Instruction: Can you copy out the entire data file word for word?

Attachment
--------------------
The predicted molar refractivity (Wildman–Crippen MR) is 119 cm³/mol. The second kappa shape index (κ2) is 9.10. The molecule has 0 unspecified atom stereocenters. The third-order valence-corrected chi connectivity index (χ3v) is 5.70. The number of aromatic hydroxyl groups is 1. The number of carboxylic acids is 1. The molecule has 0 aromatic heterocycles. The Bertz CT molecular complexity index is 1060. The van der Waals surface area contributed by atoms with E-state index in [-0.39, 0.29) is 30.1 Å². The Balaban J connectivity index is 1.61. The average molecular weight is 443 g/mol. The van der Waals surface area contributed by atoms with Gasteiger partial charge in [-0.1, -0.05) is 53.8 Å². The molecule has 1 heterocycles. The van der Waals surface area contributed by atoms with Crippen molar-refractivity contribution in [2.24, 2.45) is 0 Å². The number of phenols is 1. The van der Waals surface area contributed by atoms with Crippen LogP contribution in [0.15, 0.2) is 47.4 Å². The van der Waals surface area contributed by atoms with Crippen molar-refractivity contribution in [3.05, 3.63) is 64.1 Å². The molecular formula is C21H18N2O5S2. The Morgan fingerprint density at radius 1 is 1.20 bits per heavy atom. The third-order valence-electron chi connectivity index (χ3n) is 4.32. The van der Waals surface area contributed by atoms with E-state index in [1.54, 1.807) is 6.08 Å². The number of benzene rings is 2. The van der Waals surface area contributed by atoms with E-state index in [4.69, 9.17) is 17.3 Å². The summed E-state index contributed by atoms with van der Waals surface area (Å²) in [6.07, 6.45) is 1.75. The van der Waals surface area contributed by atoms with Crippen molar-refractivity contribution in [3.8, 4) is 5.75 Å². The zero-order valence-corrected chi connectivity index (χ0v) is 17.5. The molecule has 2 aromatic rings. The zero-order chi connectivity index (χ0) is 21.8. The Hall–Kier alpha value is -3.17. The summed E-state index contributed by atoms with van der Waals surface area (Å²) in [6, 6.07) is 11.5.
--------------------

The predicted molar refractivity (Wildman–Crippen MR) is 119 cm³/mol. The second kappa shape index (κ2) is 9.10. The molecule has 0 unspecified atom stereocenters. The third-order valence-corrected chi connectivity index (χ3v) is 5.70. The number of aromatic hydroxyl groups is 1. The number of carboxylic acids is 1. The molecule has 0 aromatic heterocycles. The Bertz CT molecular complexity index is 1060. The van der Waals surface area contributed by atoms with E-state index in [-0.39, 0.29) is 30.1 Å². The Balaban J connectivity index is 1.61. The average molecular weight is 443 g/mol. The van der Waals surface area contributed by atoms with Gasteiger partial charge in [-0.1, -0.05) is 53.8 Å². The molecule has 1 heterocycles. The van der Waals surface area contributed by atoms with Crippen molar-refractivity contribution in [2.24, 2.45) is 0 Å². The number of phenols is 1. The van der Waals surface area contributed by atoms with Crippen LogP contribution in [0.15, 0.2) is 47.4 Å². The van der Waals surface area contributed by atoms with Crippen molar-refractivity contribution in [3.05, 3.63) is 64.1 Å². The molecular formula is C21H18N2O5S2. The Morgan fingerprint density at radius 1 is 1.20 bits per heavy atom. The third-order valence-electron chi connectivity index (χ3n) is 4.32. The van der Waals surface area contributed by atoms with E-state index in [1.54, 1.807) is 6.08 Å². The number of benzene rings is 2. The van der Waals surface area contributed by atoms with E-state index in [4.69, 9.17) is 17.3 Å². The summed E-state index contributed by atoms with van der Waals surface area (Å²) in [6.07, 6.45) is 1.75. The van der Waals surface area contributed by atoms with Crippen molar-refractivity contribution in [3.8, 4) is 5.75 Å². The zero-order valence-corrected chi connectivity index (χ0v) is 17.5. The molecule has 2 aromatic rings. The zero-order chi connectivity index (χ0) is 21.8. The Hall–Kier alpha value is -3.17. The summed E-state index contributed by atoms with van der Waals surface area (Å²) in [6, 6.07) is 11.5.